March is supposed to be the month to celebrate the stories of female trail blazers.
On the surface, NBC’s “Heartbeat” presents women with a modern-day inspirational story of girl power –a fearless female surgeon pushing her way to the top of a male-dominated field while still having a life.
But its formulaic heroine who’s tough enough to hang with boy’s club yet is in tune with her love life plus its muse, the Hollywood doctor behind “Grey’s Anatomy,” makes one wonder if the show offers up enough substance behind its style.
The series debuting Wednesday follows fictional character Alex Panttiere. Panttiere, as played by Melissa George of “The Slap,” is a world-renowned heart transplant surgeon who is breaking boundaries despite what her superiors and the boys’ club may think of her.
Oh, and she’s not some personality-void robot. This blonde doc is edgy and has a relationship with a hot doctor (much like Meredith Grey of “Grey’s Anatomy”).
“Heartbeat” ’s heroine is fake and slightly predictable, but its story is real.
According to NBC.com the show is “loosely inspired by the real life and achievements of Dr. Kathy Magliato,” a California heart and lung transplant surgeon.
On the surface, this show and its inspiration is praiseworthy.
“Heartbeat” will no-doubt show the viewing audience that women are multifaceted. They can be at once fiercely driven and soft, professional and yet feminine.
It also strives to show watchers the true nature of the surgical profession.
There are still opportunities for growth in the medical field. According to the Association of Women Surgeons there are 16 women heading surgical departments in the United States and Canada.
Magliato is one of them. She is the director of Women’s Cardiac Services at Santa Monica’s Saint John’s Medical Center. She is also the first female president of the Board of the Greater LA County American Heart Association.
Magliato has received many honors from groups such as the American Red Cross and the American College of Surgeons for her work. The wife and mother of two boys is also currently overseeing the clinical trial of the Jarvik artificial heart for the United States.
The upcoming NBC show draws from her 2011 memoir “Heart Matters.” Magliato is also the medical drama’s co-executive producer.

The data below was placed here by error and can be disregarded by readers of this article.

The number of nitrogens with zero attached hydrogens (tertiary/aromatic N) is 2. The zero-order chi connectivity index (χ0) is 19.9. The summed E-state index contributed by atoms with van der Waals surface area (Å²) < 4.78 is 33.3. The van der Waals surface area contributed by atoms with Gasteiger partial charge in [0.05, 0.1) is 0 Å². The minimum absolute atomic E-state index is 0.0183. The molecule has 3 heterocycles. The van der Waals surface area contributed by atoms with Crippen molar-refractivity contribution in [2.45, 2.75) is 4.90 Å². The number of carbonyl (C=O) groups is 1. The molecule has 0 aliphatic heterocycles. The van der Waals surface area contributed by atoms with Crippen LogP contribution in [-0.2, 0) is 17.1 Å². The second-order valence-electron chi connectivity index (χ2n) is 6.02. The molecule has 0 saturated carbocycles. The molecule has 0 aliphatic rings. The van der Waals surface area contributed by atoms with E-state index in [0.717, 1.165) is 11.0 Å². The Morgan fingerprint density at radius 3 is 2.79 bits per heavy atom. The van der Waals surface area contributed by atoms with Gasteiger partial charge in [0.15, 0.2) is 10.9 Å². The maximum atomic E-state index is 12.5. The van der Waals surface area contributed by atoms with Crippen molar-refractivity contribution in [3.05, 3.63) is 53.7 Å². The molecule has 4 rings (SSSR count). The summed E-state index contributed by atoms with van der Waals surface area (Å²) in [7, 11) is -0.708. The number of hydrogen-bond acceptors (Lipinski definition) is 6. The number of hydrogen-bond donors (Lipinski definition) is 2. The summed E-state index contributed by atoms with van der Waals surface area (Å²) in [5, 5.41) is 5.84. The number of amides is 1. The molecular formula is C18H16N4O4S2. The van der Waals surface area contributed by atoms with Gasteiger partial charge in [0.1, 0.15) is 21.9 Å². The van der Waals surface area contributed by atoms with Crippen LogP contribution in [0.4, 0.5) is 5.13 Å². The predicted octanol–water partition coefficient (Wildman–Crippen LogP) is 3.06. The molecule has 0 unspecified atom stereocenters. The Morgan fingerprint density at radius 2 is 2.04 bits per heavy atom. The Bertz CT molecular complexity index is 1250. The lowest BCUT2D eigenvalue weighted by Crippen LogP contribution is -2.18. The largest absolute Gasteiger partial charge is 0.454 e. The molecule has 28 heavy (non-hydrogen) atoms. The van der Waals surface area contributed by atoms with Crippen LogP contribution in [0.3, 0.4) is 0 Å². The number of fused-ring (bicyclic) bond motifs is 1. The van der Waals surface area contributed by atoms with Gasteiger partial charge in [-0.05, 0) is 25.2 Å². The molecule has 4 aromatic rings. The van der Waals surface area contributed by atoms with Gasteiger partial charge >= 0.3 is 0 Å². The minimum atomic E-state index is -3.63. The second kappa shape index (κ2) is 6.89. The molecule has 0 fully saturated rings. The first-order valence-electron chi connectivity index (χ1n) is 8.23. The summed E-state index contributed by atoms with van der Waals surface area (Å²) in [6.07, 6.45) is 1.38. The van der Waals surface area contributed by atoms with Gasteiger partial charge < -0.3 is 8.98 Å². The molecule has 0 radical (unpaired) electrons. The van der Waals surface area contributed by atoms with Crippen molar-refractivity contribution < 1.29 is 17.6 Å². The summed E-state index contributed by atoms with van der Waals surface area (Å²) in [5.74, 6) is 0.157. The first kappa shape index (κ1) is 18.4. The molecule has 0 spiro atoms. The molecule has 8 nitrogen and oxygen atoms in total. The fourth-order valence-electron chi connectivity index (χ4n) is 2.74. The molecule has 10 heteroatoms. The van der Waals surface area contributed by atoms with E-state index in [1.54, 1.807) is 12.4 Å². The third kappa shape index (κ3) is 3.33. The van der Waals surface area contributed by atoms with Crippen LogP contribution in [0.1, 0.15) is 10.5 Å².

With such an impressive figure on your team, why not produce a bigger project?
Medical dramas are a dime a dozen nowadays. Since “ER”, there’s been several series including “House,” “Code Black,” “Private Practice,” “The Night Shift,” “Chicago Hope” and “Chicago Med.”
Plenty of those shows including “Hawthorne,” “Strong Medicine” and “Mercy” have strong female protagonists who are shown balancing their work and home life.
Why couldn’t NBC use such an impressive talent to do something different such as use Magliato’s expertise to create a series giving viewers a real biographical look at what it is like be a female surgeon?
What’s better than another show influenced by the surgeon behind “Grey’s Anatomy”? An unscripted series revealing the real life of the “Grey’s Anatomy” doctor.
Or if you going to follow the mold and create a hospital series with a lead actress, why not tap a more low-profile woman who save lives everyday to be its inspiration?
Magliato, while a decorated professional, is a Hollywood doctor of sorts.
She is the doctor the stars go to when they preparing for a medical role. The LA surgeon has worked with “Grey’s Anatomy” actresses Brooke Smith, Mary McDonnell and Kim Raver all of whom play heart surgeons.
She’s also appeared in documentaries for National Geographic and Lifetime.
Media outlets like People, Cosmo, Reader’s Digest and SHAPE magazines plus all the major networks go to Magliato’s office when they need a medical feature.
In the process, she has rubbed shoulders with many prestigious types such as Oprah, Martha Stewart, Maria Shriver, President Bill Clinton, David Letterman and Charlie Rose to name a few.
Magliato is without a doubt doing good work informing women to look out for their heart health.
But she isn’t the only one saving lives while paving the way for other female medical professionals. Why not use Magliato’s connections to feature more obscure women like herself or even a woman of color?
The only medical show that comes to mind that is created after a female doctor of color is the comedic drama “The Mindy Project.”
Its title character, skilled Indian OBGYN Mindy Lahiri, is inspired by writer Mindy Kaling’s late mother Swati Chokalingam.
Why couldn’t “Heartbeat” be the show to bravely feature a minority female doctor as the lead in a straight-ahead medical drama?
Sadly the whole thing just reeks of laziness.